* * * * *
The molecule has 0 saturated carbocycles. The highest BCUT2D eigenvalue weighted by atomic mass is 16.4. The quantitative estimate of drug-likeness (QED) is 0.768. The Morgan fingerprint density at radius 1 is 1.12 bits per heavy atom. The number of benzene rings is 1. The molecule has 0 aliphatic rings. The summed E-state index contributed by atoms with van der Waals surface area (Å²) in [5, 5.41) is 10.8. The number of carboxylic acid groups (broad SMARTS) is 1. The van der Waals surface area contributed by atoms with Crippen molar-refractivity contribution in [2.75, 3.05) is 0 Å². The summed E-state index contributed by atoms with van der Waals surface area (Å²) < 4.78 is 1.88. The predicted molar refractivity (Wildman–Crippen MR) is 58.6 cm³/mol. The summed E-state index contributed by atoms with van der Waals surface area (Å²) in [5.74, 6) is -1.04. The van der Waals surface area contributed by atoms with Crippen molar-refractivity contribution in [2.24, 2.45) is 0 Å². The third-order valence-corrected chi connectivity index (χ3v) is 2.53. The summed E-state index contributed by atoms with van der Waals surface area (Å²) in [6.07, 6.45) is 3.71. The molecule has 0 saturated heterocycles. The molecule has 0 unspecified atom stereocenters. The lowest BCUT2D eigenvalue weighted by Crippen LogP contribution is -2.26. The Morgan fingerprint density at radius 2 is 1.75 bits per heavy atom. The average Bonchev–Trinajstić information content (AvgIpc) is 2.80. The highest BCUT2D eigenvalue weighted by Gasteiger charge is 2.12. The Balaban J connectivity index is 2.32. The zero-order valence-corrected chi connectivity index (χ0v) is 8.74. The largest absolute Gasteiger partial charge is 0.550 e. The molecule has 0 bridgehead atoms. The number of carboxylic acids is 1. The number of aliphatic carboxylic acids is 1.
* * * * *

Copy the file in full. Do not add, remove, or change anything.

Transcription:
The molecule has 0 saturated carbocycles. The highest BCUT2D eigenvalue weighted by atomic mass is 16.4. The quantitative estimate of drug-likeness (QED) is 0.768. The Morgan fingerprint density at radius 1 is 1.12 bits per heavy atom. The number of benzene rings is 1. The molecule has 0 aliphatic rings. The summed E-state index contributed by atoms with van der Waals surface area (Å²) in [5, 5.41) is 10.8. The number of carboxylic acid groups (broad SMARTS) is 1. The van der Waals surface area contributed by atoms with Crippen molar-refractivity contribution in [2.75, 3.05) is 0 Å². The summed E-state index contributed by atoms with van der Waals surface area (Å²) < 4.78 is 1.88. The predicted molar refractivity (Wildman–Crippen MR) is 58.6 cm³/mol. The summed E-state index contributed by atoms with van der Waals surface area (Å²) in [5.74, 6) is -1.04. The van der Waals surface area contributed by atoms with Crippen molar-refractivity contribution in [2.24, 2.45) is 0 Å². The third-order valence-corrected chi connectivity index (χ3v) is 2.53. The summed E-state index contributed by atoms with van der Waals surface area (Å²) in [6.07, 6.45) is 3.71. The molecule has 0 saturated heterocycles. The molecule has 0 unspecified atom stereocenters. The lowest BCUT2D eigenvalue weighted by Crippen LogP contribution is -2.26. The Morgan fingerprint density at radius 2 is 1.75 bits per heavy atom. The average Bonchev–Trinajstić information content (AvgIpc) is 2.80. The highest BCUT2D eigenvalue weighted by Gasteiger charge is 2.12. The Balaban J connectivity index is 2.32. The zero-order valence-corrected chi connectivity index (χ0v) is 8.74. The largest absolute Gasteiger partial charge is 0.550 e. The molecule has 0 bridgehead atoms. The number of carboxylic acids is 1. The number of aliphatic carboxylic acids is 1.